We publicise a member profile every Monday here on our website, on our Facebook page, on Twitter @NWTN_UK and on LinkedIn. If you want to join us in this opportunity to share a little about yourself with your fellow NWTN members, download the questionnaire from the Member Resources area and send it to our Comms Officer.
Are you mainly a translator or interpreter or both? What languages?
I am a translator from German and Russian into English.
What are your specialist fields?
I mainly translate legal and marketing texts. I actually enjoy doing terms and conditions and data privacy statements! I also specialise in history. I studied Soviet history for my finals at university and have an active interest in the history of the countries where both my languages are spoken.
What’s the strangest/most interesting project you’ve ever worked on?
The most interesting project was translating someone’s memoirs a few years ago.
Tell us about a particularly proud moment in your translation career:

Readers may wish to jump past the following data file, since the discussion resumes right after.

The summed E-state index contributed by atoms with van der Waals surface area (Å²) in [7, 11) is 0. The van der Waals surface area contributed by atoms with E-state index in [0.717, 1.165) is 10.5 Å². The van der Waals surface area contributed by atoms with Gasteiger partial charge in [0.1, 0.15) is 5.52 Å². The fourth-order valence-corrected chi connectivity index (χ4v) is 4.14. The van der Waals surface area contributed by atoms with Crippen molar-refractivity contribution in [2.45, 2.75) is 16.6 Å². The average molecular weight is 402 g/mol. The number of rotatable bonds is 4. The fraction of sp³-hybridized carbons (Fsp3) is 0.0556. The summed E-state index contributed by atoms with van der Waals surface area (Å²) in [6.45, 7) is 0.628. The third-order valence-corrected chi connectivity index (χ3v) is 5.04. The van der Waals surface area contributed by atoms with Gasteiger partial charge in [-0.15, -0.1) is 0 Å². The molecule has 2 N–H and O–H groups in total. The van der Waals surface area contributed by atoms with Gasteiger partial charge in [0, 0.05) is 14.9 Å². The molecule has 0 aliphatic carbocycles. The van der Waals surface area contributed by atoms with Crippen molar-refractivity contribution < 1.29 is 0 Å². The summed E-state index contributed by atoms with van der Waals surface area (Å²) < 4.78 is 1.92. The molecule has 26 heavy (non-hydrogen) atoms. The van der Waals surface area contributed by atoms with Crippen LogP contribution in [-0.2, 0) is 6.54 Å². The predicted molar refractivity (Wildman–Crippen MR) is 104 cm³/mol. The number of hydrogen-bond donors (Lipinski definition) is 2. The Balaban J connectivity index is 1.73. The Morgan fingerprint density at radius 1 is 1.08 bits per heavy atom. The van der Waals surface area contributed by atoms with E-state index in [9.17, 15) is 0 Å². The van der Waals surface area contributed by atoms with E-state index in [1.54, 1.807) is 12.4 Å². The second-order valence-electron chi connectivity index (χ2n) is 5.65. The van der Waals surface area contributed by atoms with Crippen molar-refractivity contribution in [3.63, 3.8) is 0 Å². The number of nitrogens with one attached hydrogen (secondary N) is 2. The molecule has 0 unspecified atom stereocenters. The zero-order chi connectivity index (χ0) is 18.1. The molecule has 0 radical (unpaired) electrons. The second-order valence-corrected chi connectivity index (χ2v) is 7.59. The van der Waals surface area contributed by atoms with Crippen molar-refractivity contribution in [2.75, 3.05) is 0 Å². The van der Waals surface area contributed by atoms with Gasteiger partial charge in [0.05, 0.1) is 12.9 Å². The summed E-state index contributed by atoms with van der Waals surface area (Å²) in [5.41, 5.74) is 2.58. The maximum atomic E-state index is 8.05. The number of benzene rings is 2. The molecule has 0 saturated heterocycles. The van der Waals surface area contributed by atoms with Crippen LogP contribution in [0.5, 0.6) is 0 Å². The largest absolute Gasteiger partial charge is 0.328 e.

It’s always nice to get positive feedback from clients. One client even waited two weeks for me to get back from holiday rather than finding another translator! I also feel particularly proud whenever I see my work in its published form, e.g. when I’ve translated a website.
Tell us two reasons why you like being a translator/interpreter:
I love the flexibility of being freelance – being able to start work at 6 am (or earlier – the earliest I’ve started work since going freelance is about 5:15!) if I want or to take a three hour lunch break. I also love the variety of my work. I’m always learning something new.
What is the most interesting place where you have lived/visited?
In my year abroad, I lived in Novosibirsk in Russia for 8 months (from September to May, so yes it was cold!) I would be happy if I never saw snow again in my life. I really enjoyed the time I spent there.
What are your plans for professional development or a new field you’d like to work in?
I would like to start doing more work from Russian. I have a new client based in Russia (that is prepared to pay in euros at a reasonable rate), so hopefully I should start getting more Russian – English work.
Tell us something not many people know about you:
I collect Harry Potter books like other people collect stamps (24 at the last count, only 2 of which are in English!). I’ve read them in English, German, Russian, French and Spanish.